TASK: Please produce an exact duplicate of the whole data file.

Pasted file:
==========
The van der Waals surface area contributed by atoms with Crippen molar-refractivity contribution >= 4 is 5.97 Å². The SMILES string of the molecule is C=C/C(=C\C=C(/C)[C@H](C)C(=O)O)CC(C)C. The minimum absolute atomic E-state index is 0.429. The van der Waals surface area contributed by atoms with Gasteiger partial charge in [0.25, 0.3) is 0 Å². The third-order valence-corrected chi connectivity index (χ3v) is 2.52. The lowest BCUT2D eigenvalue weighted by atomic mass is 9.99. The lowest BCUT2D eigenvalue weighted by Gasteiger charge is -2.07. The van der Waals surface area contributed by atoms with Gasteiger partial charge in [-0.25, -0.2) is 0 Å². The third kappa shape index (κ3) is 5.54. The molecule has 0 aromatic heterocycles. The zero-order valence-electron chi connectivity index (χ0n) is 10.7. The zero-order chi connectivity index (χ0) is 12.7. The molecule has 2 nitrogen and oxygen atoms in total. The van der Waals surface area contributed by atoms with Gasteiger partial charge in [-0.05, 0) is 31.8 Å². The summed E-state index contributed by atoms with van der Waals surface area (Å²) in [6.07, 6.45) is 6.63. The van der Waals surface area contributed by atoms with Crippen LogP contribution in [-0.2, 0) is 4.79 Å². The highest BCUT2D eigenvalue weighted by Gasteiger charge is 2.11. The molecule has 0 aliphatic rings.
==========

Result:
The van der Waals surface area contributed by atoms with Crippen molar-refractivity contribution >= 4 is 5.97 Å². The SMILES string of the molecule is C=C/C(=C\C=C(/C)[C@H](C)C(=O)O)CC(C)C. The minimum absolute atomic E-state index is 0.429. The van der Waals surface area contributed by atoms with Gasteiger partial charge in [0.25, 0.3) is 0 Å². The third-order valence-corrected chi connectivity index (χ3v) is 2.52. The lowest BCUT2D eigenvalue weighted by atomic mass is 9.99. The lowest BCUT2D eigenvalue weighted by Gasteiger charge is -2.07. The van der Waals surface area contributed by atoms with Gasteiger partial charge in [-0.25, -0.2) is 0 Å². The third kappa shape index (κ3) is 5.54. The molecule has 0 aromatic heterocycles. The zero-order valence-electron chi connectivity index (χ0n) is 10.7. The zero-order chi connectivity index (χ0) is 12.7. The molecule has 2 nitrogen and oxygen atoms in total. The van der Waals surface area contributed by atoms with Gasteiger partial charge in [-0.05, 0) is 31.8 Å². The summed E-state index contributed by atoms with van der Waals surface area (Å²) in [6.07, 6.45) is 6.63. The van der Waals surface area contributed by atoms with Crippen LogP contribution in [-0.2, 0) is 4.79 Å². The highest BCUT2D eigenvalue weighted by Gasteiger charge is 2.11. The molecule has 0 aliphatic rings.